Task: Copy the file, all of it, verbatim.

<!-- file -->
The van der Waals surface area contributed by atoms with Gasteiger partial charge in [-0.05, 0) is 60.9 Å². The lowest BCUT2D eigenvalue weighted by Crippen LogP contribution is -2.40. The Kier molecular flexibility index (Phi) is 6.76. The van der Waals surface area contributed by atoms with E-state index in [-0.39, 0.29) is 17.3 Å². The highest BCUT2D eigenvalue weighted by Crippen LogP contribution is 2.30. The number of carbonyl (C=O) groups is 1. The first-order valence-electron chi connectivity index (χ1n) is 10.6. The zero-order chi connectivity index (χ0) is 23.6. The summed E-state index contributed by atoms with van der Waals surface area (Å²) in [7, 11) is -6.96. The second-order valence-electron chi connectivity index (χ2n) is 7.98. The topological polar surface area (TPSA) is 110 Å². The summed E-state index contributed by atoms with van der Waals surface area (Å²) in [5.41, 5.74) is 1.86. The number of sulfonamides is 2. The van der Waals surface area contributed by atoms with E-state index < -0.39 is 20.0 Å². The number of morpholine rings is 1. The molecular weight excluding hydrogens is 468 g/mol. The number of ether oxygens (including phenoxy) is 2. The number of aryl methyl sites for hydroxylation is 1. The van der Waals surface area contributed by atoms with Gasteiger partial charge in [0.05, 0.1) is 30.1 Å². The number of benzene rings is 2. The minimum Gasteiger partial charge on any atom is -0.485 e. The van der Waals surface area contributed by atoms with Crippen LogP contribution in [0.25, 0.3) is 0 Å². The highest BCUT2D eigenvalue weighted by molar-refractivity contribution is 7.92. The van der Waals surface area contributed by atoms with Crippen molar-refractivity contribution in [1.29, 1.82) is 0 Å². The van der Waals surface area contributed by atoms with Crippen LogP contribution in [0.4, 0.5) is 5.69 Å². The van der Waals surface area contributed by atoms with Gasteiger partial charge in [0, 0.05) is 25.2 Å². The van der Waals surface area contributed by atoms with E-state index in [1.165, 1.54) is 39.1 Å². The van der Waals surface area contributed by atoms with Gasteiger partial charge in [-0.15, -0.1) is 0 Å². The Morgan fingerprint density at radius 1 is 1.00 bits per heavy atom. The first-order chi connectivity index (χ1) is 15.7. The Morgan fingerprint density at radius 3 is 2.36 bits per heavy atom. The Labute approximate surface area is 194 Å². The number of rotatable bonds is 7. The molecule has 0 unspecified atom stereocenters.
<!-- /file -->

The van der Waals surface area contributed by atoms with Gasteiger partial charge in [-0.05, 0) is 60.9 Å². The lowest BCUT2D eigenvalue weighted by Crippen LogP contribution is -2.40. The Kier molecular flexibility index (Phi) is 6.76. The van der Waals surface area contributed by atoms with E-state index in [-0.39, 0.29) is 17.3 Å². The highest BCUT2D eigenvalue weighted by Crippen LogP contribution is 2.30. The number of carbonyl (C=O) groups is 1. The first-order valence-electron chi connectivity index (χ1n) is 10.6. The zero-order chi connectivity index (χ0) is 23.6. The summed E-state index contributed by atoms with van der Waals surface area (Å²) in [7, 11) is -6.96. The second-order valence-electron chi connectivity index (χ2n) is 7.98. The topological polar surface area (TPSA) is 110 Å². The summed E-state index contributed by atoms with van der Waals surface area (Å²) in [5.41, 5.74) is 1.86. The number of sulfonamides is 2. The van der Waals surface area contributed by atoms with E-state index < -0.39 is 20.0 Å². The number of morpholine rings is 1. The molecular weight excluding hydrogens is 468 g/mol. The number of ether oxygens (including phenoxy) is 2. The number of aryl methyl sites for hydroxylation is 1. The van der Waals surface area contributed by atoms with Gasteiger partial charge in [0.05, 0.1) is 30.1 Å². The number of benzene rings is 2. The minimum Gasteiger partial charge on any atom is -0.485 e. The van der Waals surface area contributed by atoms with Crippen LogP contribution in [0.25, 0.3) is 0 Å². The highest BCUT2D eigenvalue weighted by molar-refractivity contribution is 7.92. The van der Waals surface area contributed by atoms with Crippen molar-refractivity contribution in [1.29, 1.82) is 0 Å². The van der Waals surface area contributed by atoms with Crippen LogP contribution in [0.4, 0.5) is 5.69 Å². The van der Waals surface area contributed by atoms with Gasteiger partial charge in [0, 0.05) is 25.2 Å². The van der Waals surface area contributed by atoms with E-state index in [1.165, 1.54) is 39.1 Å². The van der Waals surface area contributed by atoms with Gasteiger partial charge in [-0.15, -0.1) is 0 Å². The Morgan fingerprint density at radius 1 is 1.00 bits per heavy atom. The first-order chi connectivity index (χ1) is 15.7. The Morgan fingerprint density at radius 3 is 2.36 bits per heavy atom. The Labute approximate surface area is 194 Å². The number of rotatable bonds is 7. The molecule has 0 unspecified atom stereocenters.